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Backup and features the key for West Yorkshire contractor, Ed Kilby

Ed Kilby and his father farm 300 acres of arable and grassland at Walton, West Yorkshire under the name WB and A Kilby & Son. As well as growing wheat, spring and winter barley, plus oilseed rape, the Kilbys handle a suckler herd enterprise and small contracting service.

A large part of this service, which includes potato planting, bale wrapping and buck raking as part of a local silage team, is hedgecutting. Running almost non-stop from August 1st through to March 1st, Mr Kilby is mostly hedge or verge cutting on local farms within an 8-10 mile radius of his base, although some farms are sited a few miles further afield. He started expanding the hedgecutting business in 2002, originally running another brand of machine, but as work grew he need more capacity and looked for alternatives.

Ed Kilby

Having seen Shelbourne’s relatively new range of trimmers at the Smithfield Show in December 2004, Mr Kilby liked what he saw and invested in a 6.7m ex-demo machine which managed to clock up some 4,000 hours. “The guys from Shelbourne brought the machine up for us to try, and it just stayed on the farm as it did a really good job,” he says. This machine was then replaced in July 2009 with the largest model from Shelbourne, the Powerblade HD70T with 7m reach and telescopic arm. Mr Kilby was pleased with some of the changes made to the latest design, which included a beefier frame construction.

Again, Shelbourne’s staff came out with the new machine to offer support during installation, and were also on hand to sort out a problem with the main lift ram which arose in the HD70T’s early life. “I called the factory when I discovered an internal oil leak in the ram, and the company sent a new one up in a service van the next day as it was too late for overnight delivery. The engineer fitted the ram and I was up and running straight away. That’s great service, and I find that Shelbourne are fantastic at helping with parts and backup, which is vital for a contractor, especially in the busiest August and September periods,” adds Mr Kilby.

Part of the plan when buying the larger machine was the extra reach it offered. “Sometimes, you just need that extra distance to reach across to a hedge or bank,” Mr Kilby points out. “It also means that the boom height can be kept lower, which makes working on top of banks safer and more stable.”

Also new on the HD70T, which has completed around 1,000 hours per year so far, was proportional joystick control. “I really like this, and it is much more precise than the more basic oil-over-oil low pressure system I had previously on other machines,” he comments. “It is just fantastic to use as you can tweak it just how you like it, and the armrest is very comfortable and easy to adjust.”

The trimmer is well matched to its power supply tractor, an 02-plate New Holland TM150 with 11,000 hours on the clock. As the dedicated hedgecutting tractor, and one which came from a drainage board and hence has wider tyres set to a 76 inch track and solid wheel centres, the outfit is ideal for aiding in stability.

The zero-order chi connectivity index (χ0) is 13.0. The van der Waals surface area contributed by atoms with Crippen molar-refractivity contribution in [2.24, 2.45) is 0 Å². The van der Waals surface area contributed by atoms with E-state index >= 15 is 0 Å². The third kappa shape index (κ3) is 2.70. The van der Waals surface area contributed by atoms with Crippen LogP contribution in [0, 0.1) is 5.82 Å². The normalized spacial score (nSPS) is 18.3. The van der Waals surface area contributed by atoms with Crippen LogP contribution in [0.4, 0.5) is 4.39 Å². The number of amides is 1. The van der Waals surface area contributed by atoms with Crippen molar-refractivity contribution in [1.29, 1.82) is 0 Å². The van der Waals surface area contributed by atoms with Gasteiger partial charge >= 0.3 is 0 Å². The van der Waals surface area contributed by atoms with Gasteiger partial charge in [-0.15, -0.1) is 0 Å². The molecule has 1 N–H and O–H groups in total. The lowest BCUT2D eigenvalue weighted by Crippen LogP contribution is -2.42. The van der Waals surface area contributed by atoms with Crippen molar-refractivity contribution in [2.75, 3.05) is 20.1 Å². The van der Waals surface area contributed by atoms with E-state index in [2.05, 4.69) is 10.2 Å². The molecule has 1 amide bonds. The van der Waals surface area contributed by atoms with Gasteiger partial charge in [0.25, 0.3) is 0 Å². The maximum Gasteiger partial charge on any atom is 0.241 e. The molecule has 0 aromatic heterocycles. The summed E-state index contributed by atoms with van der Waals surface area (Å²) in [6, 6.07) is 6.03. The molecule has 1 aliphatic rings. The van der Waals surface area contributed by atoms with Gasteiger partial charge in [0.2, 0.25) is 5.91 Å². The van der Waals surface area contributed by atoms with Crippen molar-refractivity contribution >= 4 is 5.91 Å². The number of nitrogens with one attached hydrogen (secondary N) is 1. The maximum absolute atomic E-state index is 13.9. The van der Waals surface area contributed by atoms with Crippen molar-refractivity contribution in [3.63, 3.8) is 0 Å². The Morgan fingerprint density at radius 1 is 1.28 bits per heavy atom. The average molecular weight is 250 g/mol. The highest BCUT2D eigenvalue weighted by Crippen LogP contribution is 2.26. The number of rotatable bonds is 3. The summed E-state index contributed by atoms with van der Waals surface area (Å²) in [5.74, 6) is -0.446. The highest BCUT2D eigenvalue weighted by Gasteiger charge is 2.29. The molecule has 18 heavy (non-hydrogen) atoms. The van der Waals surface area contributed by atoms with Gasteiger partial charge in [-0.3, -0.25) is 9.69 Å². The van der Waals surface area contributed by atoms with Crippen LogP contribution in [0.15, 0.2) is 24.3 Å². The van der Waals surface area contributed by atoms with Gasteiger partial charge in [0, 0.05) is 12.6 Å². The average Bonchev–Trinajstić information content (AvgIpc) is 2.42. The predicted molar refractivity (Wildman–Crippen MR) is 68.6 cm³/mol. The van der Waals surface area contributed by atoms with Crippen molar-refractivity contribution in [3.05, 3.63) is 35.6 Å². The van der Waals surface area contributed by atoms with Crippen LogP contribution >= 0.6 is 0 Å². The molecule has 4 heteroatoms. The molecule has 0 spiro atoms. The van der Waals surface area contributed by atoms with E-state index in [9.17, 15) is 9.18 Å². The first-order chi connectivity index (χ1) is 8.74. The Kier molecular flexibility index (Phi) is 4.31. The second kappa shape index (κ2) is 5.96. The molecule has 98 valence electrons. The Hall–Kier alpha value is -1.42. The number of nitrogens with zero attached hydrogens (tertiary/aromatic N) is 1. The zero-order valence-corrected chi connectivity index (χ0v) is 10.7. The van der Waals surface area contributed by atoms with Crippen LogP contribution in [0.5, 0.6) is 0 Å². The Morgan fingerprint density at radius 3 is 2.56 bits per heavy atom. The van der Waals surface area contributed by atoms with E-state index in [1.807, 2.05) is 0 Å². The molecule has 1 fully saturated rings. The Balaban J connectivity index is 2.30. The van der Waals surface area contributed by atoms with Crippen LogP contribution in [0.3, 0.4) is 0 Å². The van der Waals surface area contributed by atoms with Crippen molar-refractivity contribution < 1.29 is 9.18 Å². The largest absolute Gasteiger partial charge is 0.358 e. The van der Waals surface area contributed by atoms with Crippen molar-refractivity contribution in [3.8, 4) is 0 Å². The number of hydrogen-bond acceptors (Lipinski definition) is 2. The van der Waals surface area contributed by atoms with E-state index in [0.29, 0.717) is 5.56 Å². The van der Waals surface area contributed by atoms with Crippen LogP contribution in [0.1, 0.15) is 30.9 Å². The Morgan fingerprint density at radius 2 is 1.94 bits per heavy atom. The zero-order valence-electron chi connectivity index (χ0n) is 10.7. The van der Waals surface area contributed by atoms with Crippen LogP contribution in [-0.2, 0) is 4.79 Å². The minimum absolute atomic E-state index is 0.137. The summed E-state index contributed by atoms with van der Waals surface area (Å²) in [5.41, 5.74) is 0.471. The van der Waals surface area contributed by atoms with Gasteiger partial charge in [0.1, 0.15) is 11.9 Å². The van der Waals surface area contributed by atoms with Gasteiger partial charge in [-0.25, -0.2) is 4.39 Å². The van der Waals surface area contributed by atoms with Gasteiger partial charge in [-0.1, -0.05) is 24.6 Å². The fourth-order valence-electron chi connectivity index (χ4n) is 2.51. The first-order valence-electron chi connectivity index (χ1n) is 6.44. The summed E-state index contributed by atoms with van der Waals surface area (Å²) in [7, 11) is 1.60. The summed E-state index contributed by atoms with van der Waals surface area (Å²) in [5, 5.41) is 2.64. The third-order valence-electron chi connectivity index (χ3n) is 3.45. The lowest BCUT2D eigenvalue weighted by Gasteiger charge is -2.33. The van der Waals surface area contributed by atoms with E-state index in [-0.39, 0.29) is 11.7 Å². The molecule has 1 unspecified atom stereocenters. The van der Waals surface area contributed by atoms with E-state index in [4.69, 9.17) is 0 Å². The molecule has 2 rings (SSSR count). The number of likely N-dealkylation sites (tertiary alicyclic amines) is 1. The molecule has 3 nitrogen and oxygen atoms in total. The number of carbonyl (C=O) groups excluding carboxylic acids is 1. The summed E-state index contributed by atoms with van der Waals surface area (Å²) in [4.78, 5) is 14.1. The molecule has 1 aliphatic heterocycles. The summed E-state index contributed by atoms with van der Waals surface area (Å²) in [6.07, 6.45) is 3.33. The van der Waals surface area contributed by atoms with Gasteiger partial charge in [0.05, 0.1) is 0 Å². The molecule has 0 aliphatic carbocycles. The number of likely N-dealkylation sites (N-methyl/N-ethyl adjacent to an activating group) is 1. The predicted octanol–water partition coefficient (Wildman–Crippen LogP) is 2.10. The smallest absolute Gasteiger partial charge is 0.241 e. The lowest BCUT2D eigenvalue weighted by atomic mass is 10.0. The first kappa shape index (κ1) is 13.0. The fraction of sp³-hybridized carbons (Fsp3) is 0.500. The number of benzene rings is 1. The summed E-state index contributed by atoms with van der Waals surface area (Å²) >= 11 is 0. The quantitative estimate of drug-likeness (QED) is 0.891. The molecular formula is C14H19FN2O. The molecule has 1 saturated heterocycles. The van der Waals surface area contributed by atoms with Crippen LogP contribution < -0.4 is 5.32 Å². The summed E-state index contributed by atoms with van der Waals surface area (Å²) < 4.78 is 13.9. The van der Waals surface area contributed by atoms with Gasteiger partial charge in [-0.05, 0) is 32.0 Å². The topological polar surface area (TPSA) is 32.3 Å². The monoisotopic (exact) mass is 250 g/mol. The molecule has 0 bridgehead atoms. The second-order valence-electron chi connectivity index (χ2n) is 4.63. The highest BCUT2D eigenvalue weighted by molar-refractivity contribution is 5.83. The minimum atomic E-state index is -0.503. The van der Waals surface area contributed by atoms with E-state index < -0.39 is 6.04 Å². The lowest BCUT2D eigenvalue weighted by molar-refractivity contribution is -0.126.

Mr Kilby is mainly working on cutting hedges, and he generally reckons to re-edge his Shelbourne T flails twice a week on normal growth, but if in heavy two or three year growth material a new edge can be a daily requirement to keep a nice cut. With 1,900 hours clocked up already, the 1.2m head is still running on its original drive belts. “I was a keen direct drive user, but I have to say that the belt drive has given no problems,” he remarks. “And it rarely needs adjusting, which saves me time.” A spare set of belts plus oil pipes and, of course, extra flails are always in the tool box.

The roller system that Shelbourne has fitted to its Powerblade machines gains high praise too. “It is really beefed up compared to the previous one we had, and the single ram works really well saving flail wear on the grass we do cut on verges and banks,” Mr Kilby adds.

So what is the process for achieving a really neat hedge finish in West Yorkshire? “I personally start at the top, trimming off the bulk and leaving three or four inches, and then I use a shoulder cut which is reckoned to encourage birds into using hedges,” he remarks. “I then run a side cut and finish with a trim on top, reducing rotor speed for this final pass to create a neater finish.”

The tractor runs in 1,000rpm pto speed, but this means the 140hp New Holland is only really on tickover to achieve the required 540rpm shaft speed. Despite its engine size, Mr Kilby reckons to be able to use just 7.5 litres per hour across a whole day, including travel to and from sites.

It appears then that backup of parts and service from Shelbourne are high on the list of likes for Ed Kilby, along with a solid, reliable machine and an exceptional control system. As for when the next trimmer is to arrive, this will depend on cost to change but is likely given the experience so far that another Shelbourne machine will almost certainly be cutting many of West Yorkshire’s hedges for a while longer yet.

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